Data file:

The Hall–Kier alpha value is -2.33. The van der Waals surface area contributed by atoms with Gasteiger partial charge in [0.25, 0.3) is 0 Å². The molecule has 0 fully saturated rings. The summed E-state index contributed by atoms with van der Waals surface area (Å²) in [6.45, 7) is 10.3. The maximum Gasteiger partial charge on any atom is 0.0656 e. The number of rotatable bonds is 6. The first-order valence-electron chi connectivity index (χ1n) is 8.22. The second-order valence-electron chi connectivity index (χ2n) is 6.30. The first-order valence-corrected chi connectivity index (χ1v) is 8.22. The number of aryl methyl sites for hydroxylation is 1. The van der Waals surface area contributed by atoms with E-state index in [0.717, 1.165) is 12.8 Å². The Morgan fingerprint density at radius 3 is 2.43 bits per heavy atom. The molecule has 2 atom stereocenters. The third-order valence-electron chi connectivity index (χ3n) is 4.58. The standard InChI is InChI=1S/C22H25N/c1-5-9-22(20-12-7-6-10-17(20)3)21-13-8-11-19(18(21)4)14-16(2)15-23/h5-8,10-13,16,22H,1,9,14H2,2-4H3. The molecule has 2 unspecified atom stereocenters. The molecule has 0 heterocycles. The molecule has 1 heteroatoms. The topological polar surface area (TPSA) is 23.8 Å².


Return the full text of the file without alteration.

The Hall–Kier alpha value is -2.33. The van der Waals surface area contributed by atoms with Gasteiger partial charge in [0.25, 0.3) is 0 Å². The molecule has 0 fully saturated rings. The summed E-state index contributed by atoms with van der Waals surface area (Å²) in [6.45, 7) is 10.3. The maximum Gasteiger partial charge on any atom is 0.0656 e. The number of rotatable bonds is 6. The first-order valence-electron chi connectivity index (χ1n) is 8.22. The second-order valence-electron chi connectivity index (χ2n) is 6.30. The first-order valence-corrected chi connectivity index (χ1v) is 8.22. The number of aryl methyl sites for hydroxylation is 1. The van der Waals surface area contributed by atoms with E-state index in [0.717, 1.165) is 12.8 Å². The Morgan fingerprint density at radius 3 is 2.43 bits per heavy atom. The molecule has 2 atom stereocenters. The third-order valence-electron chi connectivity index (χ3n) is 4.58. The standard InChI is InChI=1S/C22H25N/c1-5-9-22(20-12-7-6-10-17(20)3)21-13-8-11-19(18(21)4)14-16(2)15-23/h5-8,10-13,16,22H,1,9,14H2,2-4H3. The molecule has 2 unspecified atom stereocenters. The molecule has 0 heterocycles. The molecule has 1 heteroatoms. The topological polar surface area (TPSA) is 23.8 Å².